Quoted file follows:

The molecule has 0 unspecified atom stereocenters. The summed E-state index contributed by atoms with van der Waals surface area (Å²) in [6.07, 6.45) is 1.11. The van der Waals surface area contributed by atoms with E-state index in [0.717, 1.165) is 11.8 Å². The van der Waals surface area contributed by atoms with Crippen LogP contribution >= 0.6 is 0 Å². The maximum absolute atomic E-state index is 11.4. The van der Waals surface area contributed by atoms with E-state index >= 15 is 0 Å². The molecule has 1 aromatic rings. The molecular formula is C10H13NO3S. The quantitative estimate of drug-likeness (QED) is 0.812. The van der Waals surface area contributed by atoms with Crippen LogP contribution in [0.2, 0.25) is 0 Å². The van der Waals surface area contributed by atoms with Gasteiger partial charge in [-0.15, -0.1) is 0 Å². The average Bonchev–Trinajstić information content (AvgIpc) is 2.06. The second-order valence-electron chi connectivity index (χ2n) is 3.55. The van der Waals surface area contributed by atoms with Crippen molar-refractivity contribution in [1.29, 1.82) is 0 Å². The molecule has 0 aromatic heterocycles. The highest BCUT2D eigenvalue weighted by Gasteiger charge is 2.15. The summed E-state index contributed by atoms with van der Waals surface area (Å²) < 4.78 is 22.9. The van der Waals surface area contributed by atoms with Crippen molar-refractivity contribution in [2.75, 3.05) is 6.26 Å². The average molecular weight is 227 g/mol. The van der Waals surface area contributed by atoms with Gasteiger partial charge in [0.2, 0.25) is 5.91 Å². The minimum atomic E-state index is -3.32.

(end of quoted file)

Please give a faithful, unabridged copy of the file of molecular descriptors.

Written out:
The molecule has 0 unspecified atom stereocenters. The summed E-state index contributed by atoms with van der Waals surface area (Å²) in [6.07, 6.45) is 1.11. The van der Waals surface area contributed by atoms with E-state index in [0.717, 1.165) is 11.8 Å². The van der Waals surface area contributed by atoms with Crippen LogP contribution >= 0.6 is 0 Å². The maximum absolute atomic E-state index is 11.4. The van der Waals surface area contributed by atoms with E-state index >= 15 is 0 Å². The molecule has 1 aromatic rings. The molecular formula is C10H13NO3S. The quantitative estimate of drug-likeness (QED) is 0.812. The van der Waals surface area contributed by atoms with Crippen LogP contribution in [0.2, 0.25) is 0 Å². The van der Waals surface area contributed by atoms with Gasteiger partial charge in [-0.15, -0.1) is 0 Å². The average Bonchev–Trinajstić information content (AvgIpc) is 2.06. The second-order valence-electron chi connectivity index (χ2n) is 3.55. The van der Waals surface area contributed by atoms with Crippen molar-refractivity contribution in [1.29, 1.82) is 0 Å². The molecule has 0 aromatic heterocycles. The highest BCUT2D eigenvalue weighted by Gasteiger charge is 2.15. The summed E-state index contributed by atoms with van der Waals surface area (Å²) < 4.78 is 22.9. The van der Waals surface area contributed by atoms with Crippen molar-refractivity contribution in [2.75, 3.05) is 6.26 Å². The average molecular weight is 227 g/mol. The van der Waals surface area contributed by atoms with Gasteiger partial charge in [0.2, 0.25) is 5.91 Å². The minimum atomic E-state index is -3.32.